The American Journal of Managed Care 16:11 (November, 2010), p. e267-275. Full-text at:
6. Brian L. Strom, Rita Schinnar, Faten Aberra, et. al.,“Unintended Effects of a Computerized Physician
Order Entry Nearly Hard-Stop Alert to Prevent a Drug Interaction.” Archives of Internal Medicine Vol.
170 No. 17, September 27, 2010.
7. David W. Bates, “CPOE and Clinical Decision Support in Hospitals: Getting the Benefits.” Arch Intern
Med. 2010;170(17):1583-1584.
8. Eric Poon et. al.” Effect of Bar-Code Technology on the Safety of Medication Administration N Engl J
Med 2010;362:1698-707. (May 6, 2010). Also Supplementary Appendix.
9. Bradley EH, Holmboe ES, Mattera JA, Roumanis SA, Radford MJ, Krumholz HM.
The roles of senior management in quality improvement efforts: what are the key components? J
Healthc Manag 2003; 48:15-28.
Additional Resources/Optional Reading:
1. United States Government Accountability Office, Health Care Delivery: Features of Integrated
Systems Support Patient Care Strategies and Access to Care, but Systems Face Challenges GAO11-49 (November 16, 2010) Full-text at: http://www.gao.gov/new.items/d1149.pdf
2. Fran Turisco and Jared Rhoads, “Equipped for Efficiency: Improving Nursing Care Through
Technology” (Oakland: California Healthcare Foundation, 2008). Full text available at:
3.The Johns Hopkins University Evidence-based Practice Center, Impact of Consumer Health
Informatics Applications. (Washington, D.C.: AHRQ Publication No. 09(10)-E019, 2009). Fulltext at: http://www.ahrq.gov/downloads/pub/evidence/pdf/chiapp/impactchia.pdf
4.Milt Freundenheim, “Wired Up at Home to Monitor Illnesses” New York Times, November
22, 2010. Full-text at: http://www.nytimes.com/2010/11/23/health/23monitor.html?_r=1
5.Sandeep S. Mangalmurti, Lindsey Murtagh, Michelle M. Mello, Ph.D.“Medical Malpractice
Liability in the Age of Electronic Health Records” N Engl J Med 2010; 363:2060-2067
(November 18, 2010). Full-text at: http://www.nejm.org/doi/full/10.1056/NEJMhle1005210
6.Christopher A. Longhurst, “Decrease in Hospital-wide Mortality Rate After Implementation of
a Commercially Sold Computerized Physician Order Entry System,” Pediatrics (May 3, 2010)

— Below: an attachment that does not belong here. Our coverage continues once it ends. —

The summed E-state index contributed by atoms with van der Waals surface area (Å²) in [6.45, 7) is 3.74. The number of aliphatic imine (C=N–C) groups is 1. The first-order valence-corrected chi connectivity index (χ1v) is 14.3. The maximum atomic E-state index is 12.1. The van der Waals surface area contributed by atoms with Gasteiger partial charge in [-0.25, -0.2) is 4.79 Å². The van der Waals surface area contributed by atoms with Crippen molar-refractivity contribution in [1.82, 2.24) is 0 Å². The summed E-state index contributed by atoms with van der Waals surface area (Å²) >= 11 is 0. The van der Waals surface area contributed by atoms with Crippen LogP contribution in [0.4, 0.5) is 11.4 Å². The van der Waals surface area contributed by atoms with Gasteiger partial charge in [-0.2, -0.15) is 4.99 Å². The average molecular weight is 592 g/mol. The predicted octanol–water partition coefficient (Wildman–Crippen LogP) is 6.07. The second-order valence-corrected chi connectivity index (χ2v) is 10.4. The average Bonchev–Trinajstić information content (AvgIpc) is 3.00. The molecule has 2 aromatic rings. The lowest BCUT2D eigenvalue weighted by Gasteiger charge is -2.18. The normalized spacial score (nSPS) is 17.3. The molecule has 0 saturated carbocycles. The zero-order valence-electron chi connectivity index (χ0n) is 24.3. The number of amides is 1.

2010; 0: 200932711-20093271.
7. Christine Larson, “Connecting the Dots of Medicine and Data” New York Times (April 11,
2009). Describes the role of the physician health informatics specialist. Full-text at:
Guest Speaker Recommended Readings:
1. Shine D, Weerahandi H, Hochman K, Wang L, Radford M. Guided ordering:
clinician interactions with complex order sets. Int J Med Inform 2012 epub April.
2. Audit and feedback: effects on professional practice and healthcare outcomes Noah
Ivers1,*, Gro Jamtvedt2, Signe Flottorp2, Jane M Young3,
Jan Odgaard-Jensen2, Simon D French4, Mary Ann O'Brien5, Marit Johansen6, Jeremy
Grimshaw7,8, Andrew D Oxman6Editorial Group: Cochrane Effective Practice and
Organisation of Care Group
3. Diabetes Technol Ther. 2013 Feb;15(2):180-92. doi: 10.1089/dia.2012.0201.
Computerized decision support systems in primary care for type 2 diabetes patients only
improve patients' outcomes when combined with feedback on performance and case
management: a systematic review.Cleveringa FG, Gorter KJ, van den Donk M, van Gijsel
J, Rutten GE.SourceJulius Center for Health Sciences and Primary Care, University
Medical Center Utrecht, Utrecht, The Netherlands.
October 1 Class 5: Integrating Healthcare System Through Technology: Federal and Local Initiatives
1. Assignments may be updated as class progresses
2. John Morrissey, “HIE: Health Information Exchange” Hospital and Health Networks, February,
2011. (Classes)
3. CHIME and eHealth Initiative, The HIE Guide for CIOs (November, 2011). Chapters 1,2,5, 9
only. Full-text available at: http://www.cio-chime.org/hieguide/ Note: PDF is uploaded under your
class rsources
4. First Consulting Group, Overcoming Ten Non-Technical Challenges of RHIOs (Long Beach, CA,
2006). (Classes) Full text available at:
5. Joy M. Grossman, Thomas S. Bodenheimer, and Kelly McKenzie, “Hospital-Physician Portals: The
Role Of Competition In Driving Clinical Data Exchange,” Health Affairs 25: 6
(November/December 2006), p. 1629-1636. (Classes)
Other Resources/Optional Reading:
HIMSS RHIO/Health Information Exchange Resources http://himss.org/ASP/topics_rhio.asp
Standards and Interoperability Framework http://www.siframework.org/
Standards and Interoperability Wiki http://wiki.siframework.org/
N. Ferris, “Electronic Health Record Standards” Health Affairs/RWJF Health Policy Brief Series
(Sep 28, 2010). Full-text at: http://www.rwjf.org/healthpolicy/product.jsp?id=70308
October 8 Class 6: HIPAA Security and Privacy (Guest Speaker)
1. Assignments may be updated as class progresses
2. “Security of Health Care Information Systems”, Ch. 10 in Karen A. Wager, Frances Wickham Lee
and John P. Glaser, Health Care Information Systems: A Practical Approach for Health Care
Executives (San Francisco: Jossey-Bass, 2009). (Classes)
3. Deborah Gage and Kim Nash, “Identity Theft: Providence Health’s Serious Pain,” Baseline
Magazine (December 6, 2006). Full-text available at:
4. CHIME and eHealth Initiative, The HIE Guide for CIOs (November, 2011). “Chapters 8: Ensuring
Privacy and Confidentiality”. Full-text available at: http://www.cio-chime.org/hieguide
Additional Resources/Optional Reading:
1. HIMSS Privacy/Security/ resource
2. HIMSS Privacy & Security Toolkit
3. Official HHS websites on HIPAA. http://www.hhs.gov/ocr/hipaa/ and
4. Office of Civils Rights Protocol for HIPPA Audits
5. HIMSS, “A Quick Guide to Navigating the Privacy and Security Provisions of the American
Recovery & Reinvestment Act of 2009 (November 25, 2009).
Full-text at:
October 15 Class 7: Clinical Informatics (Guest Speaker)
Please read all the PDFs posted on your Class 7 resources
Final Exam starting at 7:40pm!